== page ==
3) 470 uF electrolytics - same as 2 above
4) 18 to 33 pF non-polarized (22 pF is a good in-between choice) - these are commonly used on the Arduino for the 16 MHz crystal; you only need these if you plan on building a "standalone" Arduino (in which case you'll need to get some 16 MHz crystals). Alternatively, you could just get 16 MHz resonators, and you won't need these small value caps.

In the case of the electrolytics (2 and 3) - make sure you get ones with a voltage rating higher than your supply (most are rated at 35 volts or higher). If you overvolt the caps, the magic smoke is released (sometimes rather violently and with flames!).

Of all the caps - get at least a good handful (10-20) of the 100 nF caps, if you expect to use anything like shift registers or other external ICs on your breadboard (or elsewhere - if you build a PCB or something); they're cheap, and decoupling the supply can help clear up any number of issues. If their voltage rating is high enough, you can also use them for noise reduction on a brushed DC motor by soldering one across the terminals (and sometimes from each terminal to the motor's case).

The other caps aren't as critical. Capacitors otherwise have a lot of other uses - which is why there are many values; combined with coils, resistors, and other passives, they can serve many other uses in electronics (Grob's explains all of it, along with plenty of math to figure things out). With that said, those four basic values and types above will handle quite a lot for the beginner with the Arduino.

Oh, and how would I wire this sensor?  It has three pins, and there is the same thing on LED lights.  Link: http://www.sparkfun.com/products/245

Well - two of the pins are for the power supply to the chip - pin 1 is Ground, pin 3 is power (3-5.5 VDC) - those are pretty self-explanatory.

Pin 2 is Data I/O pin - this device is what is called a "one-wire" interface. They show a 4.7K resistor used as a pullup, but the Arduino has internal pull-ups (not active by default! So you have to activate them first) on its digital I/O pins. So - pin 2 would be connected to one of the Arduino's digital I/O pins, and you would activate the pullup (or, you could leave it deactivated and use a 4.7K resistor, like the datasheet shows, to pull the pin up to Vdd (hmm - it seems like you can do away with connecting pin 3 if you go this route - something called "parasite power").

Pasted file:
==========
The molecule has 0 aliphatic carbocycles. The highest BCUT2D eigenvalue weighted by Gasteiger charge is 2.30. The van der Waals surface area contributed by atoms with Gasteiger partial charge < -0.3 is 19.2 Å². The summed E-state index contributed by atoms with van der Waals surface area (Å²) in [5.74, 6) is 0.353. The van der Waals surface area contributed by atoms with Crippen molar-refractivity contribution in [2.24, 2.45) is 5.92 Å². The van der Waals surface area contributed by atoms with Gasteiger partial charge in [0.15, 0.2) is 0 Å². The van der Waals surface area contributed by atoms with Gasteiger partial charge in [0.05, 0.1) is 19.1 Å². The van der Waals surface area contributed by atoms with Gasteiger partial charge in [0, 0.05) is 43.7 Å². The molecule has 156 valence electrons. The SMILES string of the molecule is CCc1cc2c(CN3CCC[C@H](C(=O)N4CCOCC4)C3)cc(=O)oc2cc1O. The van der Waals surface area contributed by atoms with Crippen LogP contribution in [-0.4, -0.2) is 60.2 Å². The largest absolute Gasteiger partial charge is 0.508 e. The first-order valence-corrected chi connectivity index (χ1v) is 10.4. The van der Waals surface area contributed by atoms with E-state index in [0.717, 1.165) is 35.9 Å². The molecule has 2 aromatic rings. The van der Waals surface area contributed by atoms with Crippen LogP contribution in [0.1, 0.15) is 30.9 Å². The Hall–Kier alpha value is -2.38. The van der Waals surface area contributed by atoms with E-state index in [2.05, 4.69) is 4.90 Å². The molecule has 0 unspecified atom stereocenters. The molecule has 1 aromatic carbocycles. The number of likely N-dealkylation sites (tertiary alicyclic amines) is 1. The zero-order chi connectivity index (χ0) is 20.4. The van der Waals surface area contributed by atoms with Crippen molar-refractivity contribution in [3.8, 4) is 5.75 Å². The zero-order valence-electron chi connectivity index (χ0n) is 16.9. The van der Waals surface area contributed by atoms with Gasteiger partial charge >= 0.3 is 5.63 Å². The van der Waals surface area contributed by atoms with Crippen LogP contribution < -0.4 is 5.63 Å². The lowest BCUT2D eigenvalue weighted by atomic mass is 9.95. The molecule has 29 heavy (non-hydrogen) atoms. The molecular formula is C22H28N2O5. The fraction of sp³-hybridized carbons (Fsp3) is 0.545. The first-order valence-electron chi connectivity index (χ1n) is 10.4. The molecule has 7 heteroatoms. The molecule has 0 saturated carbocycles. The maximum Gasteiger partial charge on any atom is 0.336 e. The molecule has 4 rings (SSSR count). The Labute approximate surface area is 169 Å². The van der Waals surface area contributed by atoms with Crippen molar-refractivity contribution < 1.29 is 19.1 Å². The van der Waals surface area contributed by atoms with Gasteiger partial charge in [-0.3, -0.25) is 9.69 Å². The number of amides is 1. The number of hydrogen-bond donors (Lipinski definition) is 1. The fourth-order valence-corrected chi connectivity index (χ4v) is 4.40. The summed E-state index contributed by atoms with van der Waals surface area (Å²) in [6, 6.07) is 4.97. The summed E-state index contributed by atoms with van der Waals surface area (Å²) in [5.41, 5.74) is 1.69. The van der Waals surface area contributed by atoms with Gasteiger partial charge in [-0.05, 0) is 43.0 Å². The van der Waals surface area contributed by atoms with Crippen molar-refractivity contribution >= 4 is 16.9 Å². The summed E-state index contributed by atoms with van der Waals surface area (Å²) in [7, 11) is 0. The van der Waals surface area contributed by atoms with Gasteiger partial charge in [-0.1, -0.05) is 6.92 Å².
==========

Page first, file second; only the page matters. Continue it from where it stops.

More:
Anyhow - that's just the connections - you now have to communicate with it. Each device has a unique 64 bit address/serial code - so you can have many of them on the single 1-wire interface. I can't tell you -how- you work with it (I don't have the time to research the datasheet in that detail), but I can tell you this library will be useful:

http://www.arduino.cc/playground/Learning/OneWire

In fact - looking at that page, it seems it gives more detail on that very sensor - so you'd do well to study the page and links (and it seems to recommend always using the 4.7K pullup - so maybe disregard my earlier comments about the Arduino's internal pullups, above)...

Good luck!

smiley
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Hi!

Very useful questions and great answers.

Thanks cr0sh  smiley
Enjoy yourself, corrytonapple  smiley
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Thanks cr0sh, I will look at that link.  I now have at least three ideas for Arduino projects, so this is all great info for me to stock up on, you could so say.
I believe the question here is answered.
Thanks man!
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Do you have any idea at what temperature lead vaporises (that is, changes state from liquid to gas - ie, boils)? Over 3000 degrees F;
That's an odd argument.
Lead may boil at over 2000K, and water boils at 373K, but there's a lot of water vapour around at much lower temperatures; there's probably quite a lot of it floating over your head right now.
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That is true.  Anything else in the lead solder is also coming out of it..... if it has a lower boiling point.
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I've always used lead free - I get the impression from the older guys on here  smiley-razz that lead free is akin to using spit and pva glue to put your circuit together but I've never had an issue.

Cr0sh - have you taken a look at the megasquirt stuff?  sounds right up your street for an economic way of converting your truck to injection.  I'll put money on someone else having done it with the same engine....